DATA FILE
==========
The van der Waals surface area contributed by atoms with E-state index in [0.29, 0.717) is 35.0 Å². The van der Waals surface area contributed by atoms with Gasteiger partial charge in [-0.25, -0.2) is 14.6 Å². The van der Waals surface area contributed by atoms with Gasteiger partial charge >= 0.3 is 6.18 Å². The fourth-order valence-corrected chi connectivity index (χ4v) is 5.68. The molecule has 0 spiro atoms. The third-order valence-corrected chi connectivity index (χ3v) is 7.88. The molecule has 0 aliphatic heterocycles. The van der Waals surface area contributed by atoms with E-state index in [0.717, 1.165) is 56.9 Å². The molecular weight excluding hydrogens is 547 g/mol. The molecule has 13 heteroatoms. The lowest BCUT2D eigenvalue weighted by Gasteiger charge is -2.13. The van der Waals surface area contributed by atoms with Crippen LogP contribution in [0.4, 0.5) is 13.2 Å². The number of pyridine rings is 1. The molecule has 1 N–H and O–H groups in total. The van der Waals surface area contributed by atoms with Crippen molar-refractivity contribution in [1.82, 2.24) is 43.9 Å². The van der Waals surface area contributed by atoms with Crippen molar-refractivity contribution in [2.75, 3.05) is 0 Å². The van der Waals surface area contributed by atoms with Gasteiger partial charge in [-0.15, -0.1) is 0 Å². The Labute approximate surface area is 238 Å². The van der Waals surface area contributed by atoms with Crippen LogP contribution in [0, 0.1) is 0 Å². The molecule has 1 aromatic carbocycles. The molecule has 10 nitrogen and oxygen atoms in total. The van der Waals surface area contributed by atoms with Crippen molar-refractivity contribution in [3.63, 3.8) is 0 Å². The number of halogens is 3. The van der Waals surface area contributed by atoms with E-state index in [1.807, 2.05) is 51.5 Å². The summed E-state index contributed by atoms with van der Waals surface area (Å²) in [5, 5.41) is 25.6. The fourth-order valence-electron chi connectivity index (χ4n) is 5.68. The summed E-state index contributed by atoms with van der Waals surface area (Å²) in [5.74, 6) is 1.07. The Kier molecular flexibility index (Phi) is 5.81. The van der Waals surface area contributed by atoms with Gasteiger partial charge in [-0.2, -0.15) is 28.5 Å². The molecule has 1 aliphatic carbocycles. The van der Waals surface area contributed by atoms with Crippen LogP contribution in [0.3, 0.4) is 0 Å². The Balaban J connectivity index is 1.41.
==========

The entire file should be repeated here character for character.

The van der Waals surface area contributed by atoms with E-state index in [0.29, 0.717) is 35.0 Å². The van der Waals surface area contributed by atoms with Gasteiger partial charge in [-0.25, -0.2) is 14.6 Å². The van der Waals surface area contributed by atoms with Gasteiger partial charge >= 0.3 is 6.18 Å². The fourth-order valence-corrected chi connectivity index (χ4v) is 5.68. The molecule has 0 spiro atoms. The third-order valence-corrected chi connectivity index (χ3v) is 7.88. The molecule has 0 aliphatic heterocycles. The van der Waals surface area contributed by atoms with E-state index in [0.717, 1.165) is 56.9 Å². The molecular weight excluding hydrogens is 547 g/mol. The molecule has 13 heteroatoms. The lowest BCUT2D eigenvalue weighted by Gasteiger charge is -2.13. The van der Waals surface area contributed by atoms with Crippen LogP contribution in [0.4, 0.5) is 13.2 Å². The number of pyridine rings is 1. The molecule has 1 N–H and O–H groups in total. The van der Waals surface area contributed by atoms with Crippen molar-refractivity contribution in [1.82, 2.24) is 43.9 Å². The van der Waals surface area contributed by atoms with Crippen molar-refractivity contribution in [2.75, 3.05) is 0 Å². The van der Waals surface area contributed by atoms with Gasteiger partial charge in [-0.15, -0.1) is 0 Å². The Labute approximate surface area is 238 Å². The van der Waals surface area contributed by atoms with Crippen LogP contribution in [0, 0.1) is 0 Å². The molecule has 1 aromatic carbocycles. The molecule has 10 nitrogen and oxygen atoms in total. The van der Waals surface area contributed by atoms with Crippen molar-refractivity contribution in [3.63, 3.8) is 0 Å². The number of halogens is 3. The van der Waals surface area contributed by atoms with E-state index in [1.807, 2.05) is 51.5 Å². The summed E-state index contributed by atoms with van der Waals surface area (Å²) in [5, 5.41) is 25.6. The fourth-order valence-electron chi connectivity index (χ4n) is 5.68. The summed E-state index contributed by atoms with van der Waals surface area (Å²) in [5.74, 6) is 1.07. The Kier molecular flexibility index (Phi) is 5.81. The van der Waals surface area contributed by atoms with Gasteiger partial charge in [-0.2, -0.15) is 28.5 Å². The molecule has 1 aliphatic carbocycles. The van der Waals surface area contributed by atoms with Crippen LogP contribution in [0.3, 0.4) is 0 Å². The Balaban J connectivity index is 1.41.